What is most important in science? Is it the destination, product, or answer we arrive at? Or, is it the method and means by which we arrive there? Some would say the former whereas, others would argue it’s the latter. Others may say both coalesced together in some strange voodoo-like or even abstract metaphysical “understanding” is the most important.
Say I sit down at my computer, fired up one of the many different computer modeling applications I use, and attempted to answer a geology question. After performing several model runs and a detailed sensitivity analysis I conclude there is ultimately a small set of finite, distinct answers. How would it make you feel if I told you afterward that the answer I gave you did not have the highest probability, yet I changed the model input parameters such that that answer came up more frequently? I forced the answer by forcing, obscuring, or even manipulating the raw data used for the methods that led to that answer.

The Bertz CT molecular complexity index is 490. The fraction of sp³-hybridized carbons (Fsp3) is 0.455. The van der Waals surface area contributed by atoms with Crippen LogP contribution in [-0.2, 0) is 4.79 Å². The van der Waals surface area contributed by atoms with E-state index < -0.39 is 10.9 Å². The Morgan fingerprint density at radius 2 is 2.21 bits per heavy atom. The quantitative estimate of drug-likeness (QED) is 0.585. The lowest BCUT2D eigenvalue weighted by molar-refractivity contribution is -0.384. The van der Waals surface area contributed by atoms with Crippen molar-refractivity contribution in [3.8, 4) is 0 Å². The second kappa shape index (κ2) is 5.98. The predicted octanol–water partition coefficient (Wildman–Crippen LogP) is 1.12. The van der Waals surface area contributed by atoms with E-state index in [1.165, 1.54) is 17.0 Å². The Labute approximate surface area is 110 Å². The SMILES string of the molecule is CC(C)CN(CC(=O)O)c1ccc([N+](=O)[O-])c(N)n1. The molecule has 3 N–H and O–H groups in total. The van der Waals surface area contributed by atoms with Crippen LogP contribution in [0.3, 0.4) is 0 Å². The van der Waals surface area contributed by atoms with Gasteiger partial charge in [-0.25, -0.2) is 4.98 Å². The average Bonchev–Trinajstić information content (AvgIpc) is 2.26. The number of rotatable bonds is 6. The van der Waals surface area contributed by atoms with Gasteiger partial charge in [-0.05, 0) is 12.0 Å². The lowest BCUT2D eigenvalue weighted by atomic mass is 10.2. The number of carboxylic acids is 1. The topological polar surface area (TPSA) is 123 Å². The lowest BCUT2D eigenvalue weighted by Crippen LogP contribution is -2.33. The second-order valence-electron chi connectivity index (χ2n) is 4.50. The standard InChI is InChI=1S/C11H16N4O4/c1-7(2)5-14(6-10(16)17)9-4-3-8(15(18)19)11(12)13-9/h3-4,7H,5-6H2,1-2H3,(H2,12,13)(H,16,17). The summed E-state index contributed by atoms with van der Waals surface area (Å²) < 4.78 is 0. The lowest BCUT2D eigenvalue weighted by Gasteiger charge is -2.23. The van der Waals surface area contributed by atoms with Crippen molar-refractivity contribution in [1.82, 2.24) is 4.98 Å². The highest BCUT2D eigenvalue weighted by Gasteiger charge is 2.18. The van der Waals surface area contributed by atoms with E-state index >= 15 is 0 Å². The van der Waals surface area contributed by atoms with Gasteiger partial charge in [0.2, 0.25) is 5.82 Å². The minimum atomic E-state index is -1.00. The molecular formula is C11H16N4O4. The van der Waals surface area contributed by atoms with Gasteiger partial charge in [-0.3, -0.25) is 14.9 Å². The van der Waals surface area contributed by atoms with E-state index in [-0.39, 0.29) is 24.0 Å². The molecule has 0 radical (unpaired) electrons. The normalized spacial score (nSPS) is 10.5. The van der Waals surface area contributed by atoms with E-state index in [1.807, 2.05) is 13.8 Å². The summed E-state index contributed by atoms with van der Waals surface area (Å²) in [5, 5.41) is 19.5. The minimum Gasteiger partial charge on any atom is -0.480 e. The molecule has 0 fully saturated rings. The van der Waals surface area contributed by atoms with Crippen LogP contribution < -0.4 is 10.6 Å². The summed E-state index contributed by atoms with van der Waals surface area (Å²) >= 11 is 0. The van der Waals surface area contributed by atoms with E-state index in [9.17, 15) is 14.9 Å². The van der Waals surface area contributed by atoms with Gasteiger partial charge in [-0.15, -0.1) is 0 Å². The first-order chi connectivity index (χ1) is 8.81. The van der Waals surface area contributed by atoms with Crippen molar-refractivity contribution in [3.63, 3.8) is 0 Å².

What I did in the example above falls into the age-old category of scientific ethics. I wish to share with you a letter. By now this is old news in the scientific community; however, . . . → Read More: Science: The Destination or the Journey?